if there is no overlap, we cannot compare exclusivity. it doesnt mattter how many groups accept a given candidate, more of which groups. the factors it disregards are irrelevant because i don't want to use a percentage.
i understand permutations and combinations, but am completely confused.
Help! You guys are losing me.

### #10 jon.kiparsky

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## Re: comp sci ranking question. which group is most selective?

Posted 11 March 2012 - 07:36 PM

Quote

the factors it disregards are irrelevant because i don't want to use a percentage.

If you don't want to use a percentage, it's because there is some factor in the problem which is elided by the use of a percentage. What is it that you're trying to keep hold of?

Okay, so if a, b, c, and d apply to group 1 and all are accepted, and e..z apply to group 2 and exactly 1 is accepted, we can't compare?

But if a, b, c, and d apply to group 1 and a..z apply to group 2, selectivity is determined by comparing the acceptance of the common applicants a..d?

If so, then you can take the intersection of the applicant pools, call that set CA (common applicants) then rank group G's acceptiness by counting the members of the intersection of G's applicants with set CA. Selectivity is the other end of the scale from acceptiness: a selectivity of 0 is, I guess, perfectly selective. So group 2 is more selective than group 1 iff it accepts fewer members of the set {a, b, c, d} than group 1 does. It doesn't matter how many it accepts from {e..z}, since they didn't apply to group 1.

Notice that this means that if group G accepts only applicants which apply to G exclusively, and rejects applicants who apply to any other group, then G can score perfectly selective and still admit as many students as apply under that condition. That is, they need no criteria other than "Applicant applied exclusively to G". So it's not a very strict criterion by any means, but maybe it suits your purposes.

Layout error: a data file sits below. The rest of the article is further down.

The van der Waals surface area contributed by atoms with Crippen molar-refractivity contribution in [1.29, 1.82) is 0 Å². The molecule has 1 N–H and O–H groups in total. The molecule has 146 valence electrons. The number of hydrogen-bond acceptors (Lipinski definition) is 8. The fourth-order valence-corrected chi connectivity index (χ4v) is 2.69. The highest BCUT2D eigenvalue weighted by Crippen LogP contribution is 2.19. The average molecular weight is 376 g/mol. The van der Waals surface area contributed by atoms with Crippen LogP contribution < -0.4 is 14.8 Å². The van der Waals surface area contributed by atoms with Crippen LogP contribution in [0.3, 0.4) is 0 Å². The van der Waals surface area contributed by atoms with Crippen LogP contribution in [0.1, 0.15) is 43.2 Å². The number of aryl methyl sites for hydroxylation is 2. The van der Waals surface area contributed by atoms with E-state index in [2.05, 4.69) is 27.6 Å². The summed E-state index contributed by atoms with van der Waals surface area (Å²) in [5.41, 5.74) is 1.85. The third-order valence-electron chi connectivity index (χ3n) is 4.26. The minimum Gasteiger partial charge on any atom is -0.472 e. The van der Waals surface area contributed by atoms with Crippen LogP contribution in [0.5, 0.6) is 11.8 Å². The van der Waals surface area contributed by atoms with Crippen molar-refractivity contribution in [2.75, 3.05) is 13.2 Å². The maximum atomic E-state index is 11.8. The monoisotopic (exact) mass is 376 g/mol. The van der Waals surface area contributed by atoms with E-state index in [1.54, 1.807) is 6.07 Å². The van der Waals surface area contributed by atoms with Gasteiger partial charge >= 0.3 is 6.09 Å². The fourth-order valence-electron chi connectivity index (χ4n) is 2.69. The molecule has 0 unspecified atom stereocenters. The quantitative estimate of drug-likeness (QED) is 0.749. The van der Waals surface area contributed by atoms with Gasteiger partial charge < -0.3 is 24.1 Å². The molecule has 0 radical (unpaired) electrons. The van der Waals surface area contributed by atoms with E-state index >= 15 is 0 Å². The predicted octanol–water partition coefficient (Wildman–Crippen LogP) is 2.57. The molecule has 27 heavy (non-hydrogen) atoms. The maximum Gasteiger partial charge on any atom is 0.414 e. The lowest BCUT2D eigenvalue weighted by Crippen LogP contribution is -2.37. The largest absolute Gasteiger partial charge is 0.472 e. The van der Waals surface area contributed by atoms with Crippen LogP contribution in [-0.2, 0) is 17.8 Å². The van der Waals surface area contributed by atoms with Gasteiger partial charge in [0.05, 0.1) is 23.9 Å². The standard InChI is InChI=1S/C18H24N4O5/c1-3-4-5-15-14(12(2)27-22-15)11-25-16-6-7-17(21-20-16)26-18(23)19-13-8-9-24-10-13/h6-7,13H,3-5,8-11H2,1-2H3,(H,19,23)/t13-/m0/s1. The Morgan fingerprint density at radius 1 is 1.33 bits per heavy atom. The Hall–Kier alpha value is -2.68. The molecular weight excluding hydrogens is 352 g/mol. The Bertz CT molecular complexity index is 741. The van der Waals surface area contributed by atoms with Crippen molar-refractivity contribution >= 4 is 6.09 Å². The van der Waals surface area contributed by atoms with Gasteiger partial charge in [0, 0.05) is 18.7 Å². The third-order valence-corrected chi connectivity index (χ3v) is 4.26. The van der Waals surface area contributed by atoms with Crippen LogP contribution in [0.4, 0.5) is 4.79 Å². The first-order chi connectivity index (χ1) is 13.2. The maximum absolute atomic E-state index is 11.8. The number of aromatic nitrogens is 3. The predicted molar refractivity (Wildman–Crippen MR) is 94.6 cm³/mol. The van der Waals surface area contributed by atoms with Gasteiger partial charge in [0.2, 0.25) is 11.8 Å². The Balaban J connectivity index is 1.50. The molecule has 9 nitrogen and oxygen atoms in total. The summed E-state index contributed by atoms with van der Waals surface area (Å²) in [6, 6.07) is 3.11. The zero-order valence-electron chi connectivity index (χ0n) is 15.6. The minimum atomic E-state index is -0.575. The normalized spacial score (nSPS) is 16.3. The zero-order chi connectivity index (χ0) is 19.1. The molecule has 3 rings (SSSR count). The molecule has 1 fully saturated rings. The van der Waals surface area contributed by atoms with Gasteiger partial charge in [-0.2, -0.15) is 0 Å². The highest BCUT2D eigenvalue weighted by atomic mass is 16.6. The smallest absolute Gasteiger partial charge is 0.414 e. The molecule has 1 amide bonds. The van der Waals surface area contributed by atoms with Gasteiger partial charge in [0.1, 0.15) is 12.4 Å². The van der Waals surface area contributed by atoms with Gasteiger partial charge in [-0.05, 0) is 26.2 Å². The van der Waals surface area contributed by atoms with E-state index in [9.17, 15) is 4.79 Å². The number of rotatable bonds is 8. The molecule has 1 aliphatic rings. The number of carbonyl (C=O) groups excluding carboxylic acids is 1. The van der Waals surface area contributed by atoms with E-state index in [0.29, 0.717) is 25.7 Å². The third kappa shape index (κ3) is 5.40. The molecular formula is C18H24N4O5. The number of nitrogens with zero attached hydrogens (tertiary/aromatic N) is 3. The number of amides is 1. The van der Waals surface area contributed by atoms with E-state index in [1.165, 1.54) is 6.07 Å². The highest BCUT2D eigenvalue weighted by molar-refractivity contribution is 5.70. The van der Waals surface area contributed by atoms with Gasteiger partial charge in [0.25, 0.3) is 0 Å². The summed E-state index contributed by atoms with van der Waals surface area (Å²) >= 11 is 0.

### #11 romil797

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## Re: comp sci ranking question. which group is most selective?

Posted 11 March 2012 - 08:38 PM

yes, in that scenario we cant compare.
yes, that would be how selectivity is determined.
oh my god! thank you; you are sooooo helpful. i understand now. ( not comp-sci related, but where can i store the data of which groups were applied to by which applicant and where they got in??????????? )
but say it is determined with this algo that, with groups A, B, and C:
A > B
A > C
B < C.
how do i sort the final output????

### #12 jon.kiparsky

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## Re: comp sci ranking question. which group is most selective?

Posted 12 March 2012 - 01:11 AM

You've got a numeric score, so that shouldn't be hard to sort.

As for storing the data of the groups, I guess it depends on what paradigm you're working in. It seems like a natural in an OO language - Groups and Applicants are objects, Groups have applicantPools and acceptedApplicants, which are sets of Applicants. Existing implementations of Set in java will have useful methods (retainAll(), for example) so you have a lot of the work done for you if you choose java, but sets aren't conceptually difficult to program, so you shouldn't find it very hard in any language. I really think you can do a lot of the figuring out if you put your mind to it.